An “E”-ffordability Summit Thursday, March 30, aims to help campuses find solutions to providing affordable digital content and including all departments in the transition.
“We have been a leader in transitioning our inexpensive print textbook rental system to include not just e-textbooks but a number of other digital resources that provide more tools for our students and faculty while maintaining a very low price tag,” said Bob Butterfield, Instructional Resources Service director. “We know the difficulties of having to create these programs. The Instructional Resources staff decided that it would be a good idea to invite others here so we could share some of what we have learned.”
UW-Stout’s laptop program, which provides a laptop to all incoming freshmen, began in fall 2002. Entering the digital age meant training all faculty to teach with laptops and use e-textbooks. It meant investing in campuswide equipment and wireless capacity. All offices and departments were involved in the transition. Today UW-Stout is the only UW System campus that provides a laptop to all students.
Almost 50 percent of UW-Stout’s textbooks are digital books. Though all other UW campuses use digital resources in some capacity, most don’t have a comprehensive digital program, Butterfield said.
UW-River Falls Textbook Services Manager Cory Whipkey and Butterfield are planning the summit together.
The summit will be held from 8 a.m. to 5 p.m. in room 205 of Millennium Hall. It is open to all educational professionals who navigate the world of digital content. Its goal is to share knowledge, dismantle barriers and identify ways to collaborate on providing affordable, quality content to students and faculty.
“We are bringing together faculty, technologists, librarians, administrators and college store representatives to discuss many aspects surrounding digital resources and open educational resources,” Butterfield said. “All of these groups have a stake in providing, procuring or using these resources, and all see the issue through a different lens. Though departmental goals may differ widely, all groups are ultimately concerned with providing quality resources that do not put undue burden on the students.”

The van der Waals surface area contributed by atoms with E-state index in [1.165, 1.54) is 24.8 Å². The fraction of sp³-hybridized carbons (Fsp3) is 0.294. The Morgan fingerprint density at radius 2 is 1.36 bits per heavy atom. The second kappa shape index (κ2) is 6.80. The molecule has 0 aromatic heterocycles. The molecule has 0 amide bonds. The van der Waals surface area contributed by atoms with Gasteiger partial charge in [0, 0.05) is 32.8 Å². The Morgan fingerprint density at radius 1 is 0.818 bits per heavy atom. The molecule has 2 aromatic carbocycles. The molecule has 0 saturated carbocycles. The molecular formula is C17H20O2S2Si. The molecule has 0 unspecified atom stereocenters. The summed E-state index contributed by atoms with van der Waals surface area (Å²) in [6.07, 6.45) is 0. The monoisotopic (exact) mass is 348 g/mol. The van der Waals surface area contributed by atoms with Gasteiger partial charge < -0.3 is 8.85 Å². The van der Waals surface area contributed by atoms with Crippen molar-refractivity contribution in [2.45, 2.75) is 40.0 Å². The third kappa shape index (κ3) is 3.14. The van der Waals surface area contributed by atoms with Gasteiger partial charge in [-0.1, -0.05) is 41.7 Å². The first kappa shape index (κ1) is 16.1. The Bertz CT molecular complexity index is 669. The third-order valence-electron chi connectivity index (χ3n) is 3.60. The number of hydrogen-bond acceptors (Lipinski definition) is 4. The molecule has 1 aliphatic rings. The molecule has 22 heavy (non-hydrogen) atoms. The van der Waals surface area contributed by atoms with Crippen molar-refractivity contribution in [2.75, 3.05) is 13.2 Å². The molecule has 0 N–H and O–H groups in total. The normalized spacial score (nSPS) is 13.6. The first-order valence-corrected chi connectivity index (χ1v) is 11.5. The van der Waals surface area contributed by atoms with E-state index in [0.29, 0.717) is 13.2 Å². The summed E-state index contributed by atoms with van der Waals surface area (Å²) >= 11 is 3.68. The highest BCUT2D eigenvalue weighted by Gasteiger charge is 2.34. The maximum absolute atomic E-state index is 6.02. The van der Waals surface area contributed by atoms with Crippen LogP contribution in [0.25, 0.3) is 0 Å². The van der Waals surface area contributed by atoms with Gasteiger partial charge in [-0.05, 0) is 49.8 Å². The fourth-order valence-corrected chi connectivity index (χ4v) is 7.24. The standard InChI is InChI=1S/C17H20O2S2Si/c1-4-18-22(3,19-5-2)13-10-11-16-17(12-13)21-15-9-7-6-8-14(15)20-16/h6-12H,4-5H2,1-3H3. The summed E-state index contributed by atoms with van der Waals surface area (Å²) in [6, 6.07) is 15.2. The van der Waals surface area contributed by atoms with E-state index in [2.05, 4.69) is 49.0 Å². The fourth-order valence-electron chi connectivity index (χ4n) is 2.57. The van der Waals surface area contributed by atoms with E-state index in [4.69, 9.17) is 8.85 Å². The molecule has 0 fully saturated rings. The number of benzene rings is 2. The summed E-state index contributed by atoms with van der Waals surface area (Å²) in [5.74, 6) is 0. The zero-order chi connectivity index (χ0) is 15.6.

Sessions will include:
• Operational considerations of creating and managing a digital/open education resource program – Dawn Skovbroten, Kim Uetz and Bob Butterfield, UW-Stout
• Open education resource overview – Kristin Woodward, UW-Milwaukee
• Technical aspects of supporting a digital/open education resource program – Mike King, UW-Stout
• Advocating for a digital/open education resource program – Cory Whipkey, UW-River Falls
• Digital considerations from an archivist – Heather Stecklein, UW-Stout
• Panel discussions -- perspectives of digital/open education resources; identifying and solving issues
• Instructor experience – Seth Berrier, UW-Stout
• Extending the budget through collaboration – Cory Mitchell, UW-Stout
“We want to begin a dialogue that allows us to tear down the silos we work in and find ways to collaborate on a shared issue,” Butterfield said. “We want to facilitate an exchange of ideas, issues and best practices that we can all use to be more efficient and provide better service to our students.”
Representatives from UW four-year campuses, UW Colleges, the UW System, technical colleges and a high school have registered. Other campuses have expressed interest.
To register contact: Bob Butterfield, firstname.lastname@example.org, 715-232-5474.
Top: University of Wisconsin-Stout student Caleb Basten reads a chapter from the e-textbook “The Curious Researcher, A Guide to Writing Research Papers” for a class. A free summit at UW-Stout Thursday, March 30, provides ways to offer affordable digital content in education.